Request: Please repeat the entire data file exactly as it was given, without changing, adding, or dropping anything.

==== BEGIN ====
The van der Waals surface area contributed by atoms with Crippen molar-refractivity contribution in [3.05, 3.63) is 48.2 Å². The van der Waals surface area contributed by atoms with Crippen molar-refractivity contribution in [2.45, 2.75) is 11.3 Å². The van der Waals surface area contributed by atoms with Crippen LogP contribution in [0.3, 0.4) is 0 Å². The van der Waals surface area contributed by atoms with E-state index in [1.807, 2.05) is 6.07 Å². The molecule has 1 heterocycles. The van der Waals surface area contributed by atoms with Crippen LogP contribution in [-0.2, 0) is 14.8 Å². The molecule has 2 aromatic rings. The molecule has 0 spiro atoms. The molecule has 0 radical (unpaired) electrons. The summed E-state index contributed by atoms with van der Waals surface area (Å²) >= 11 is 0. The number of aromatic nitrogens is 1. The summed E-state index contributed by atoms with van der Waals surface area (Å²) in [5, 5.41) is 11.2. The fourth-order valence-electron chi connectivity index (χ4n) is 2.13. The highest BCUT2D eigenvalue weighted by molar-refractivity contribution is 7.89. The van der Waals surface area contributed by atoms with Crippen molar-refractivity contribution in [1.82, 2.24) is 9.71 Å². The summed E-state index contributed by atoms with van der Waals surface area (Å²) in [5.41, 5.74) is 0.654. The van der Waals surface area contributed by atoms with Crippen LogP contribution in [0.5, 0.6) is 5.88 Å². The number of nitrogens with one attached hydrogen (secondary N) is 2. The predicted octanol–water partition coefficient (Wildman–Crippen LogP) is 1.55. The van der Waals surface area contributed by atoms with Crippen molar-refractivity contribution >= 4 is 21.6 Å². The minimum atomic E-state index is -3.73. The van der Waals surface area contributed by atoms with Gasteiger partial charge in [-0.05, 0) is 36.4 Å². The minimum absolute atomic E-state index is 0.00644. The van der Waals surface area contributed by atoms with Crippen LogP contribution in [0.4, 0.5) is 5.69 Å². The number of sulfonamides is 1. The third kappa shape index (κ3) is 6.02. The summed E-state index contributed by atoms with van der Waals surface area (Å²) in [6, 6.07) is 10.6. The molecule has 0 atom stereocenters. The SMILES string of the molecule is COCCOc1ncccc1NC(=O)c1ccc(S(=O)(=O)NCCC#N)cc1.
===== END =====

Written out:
The van der Waals surface area contributed by atoms with Crippen molar-refractivity contribution in [3.05, 3.63) is 48.2 Å². The van der Waals surface area contributed by atoms with Crippen molar-refractivity contribution in [2.45, 2.75) is 11.3 Å². The van der Waals surface area contributed by atoms with Crippen LogP contribution in [0.3, 0.4) is 0 Å². The van der Waals surface area contributed by atoms with E-state index in [1.807, 2.05) is 6.07 Å². The molecule has 1 heterocycles. The van der Waals surface area contributed by atoms with Crippen LogP contribution in [-0.2, 0) is 14.8 Å². The molecule has 2 aromatic rings. The molecule has 0 spiro atoms. The molecule has 0 radical (unpaired) electrons. The summed E-state index contributed by atoms with van der Waals surface area (Å²) >= 11 is 0. The number of aromatic nitrogens is 1. The summed E-state index contributed by atoms with van der Waals surface area (Å²) in [5, 5.41) is 11.2. The fourth-order valence-electron chi connectivity index (χ4n) is 2.13. The highest BCUT2D eigenvalue weighted by molar-refractivity contribution is 7.89. The van der Waals surface area contributed by atoms with Crippen molar-refractivity contribution in [1.82, 2.24) is 9.71 Å². The summed E-state index contributed by atoms with van der Waals surface area (Å²) in [5.41, 5.74) is 0.654. The van der Waals surface area contributed by atoms with Crippen LogP contribution in [0.5, 0.6) is 5.88 Å². The number of nitrogens with one attached hydrogen (secondary N) is 2. The predicted octanol–water partition coefficient (Wildman–Crippen LogP) is 1.55. The van der Waals surface area contributed by atoms with Crippen molar-refractivity contribution >= 4 is 21.6 Å². The minimum atomic E-state index is -3.73. The van der Waals surface area contributed by atoms with Gasteiger partial charge in [-0.05, 0) is 36.4 Å². The minimum absolute atomic E-state index is 0.00644. The van der Waals surface area contributed by atoms with Crippen LogP contribution in [0.4, 0.5) is 5.69 Å². The number of sulfonamides is 1. The third kappa shape index (κ3) is 6.02. The summed E-state index contributed by atoms with van der Waals surface area (Å²) in [6, 6.07) is 10.6. The molecule has 0 atom stereocenters. The SMILES string of the molecule is COCCOc1ncccc1NC(=O)c1ccc(S(=O)(=O)NCCC#N)cc1.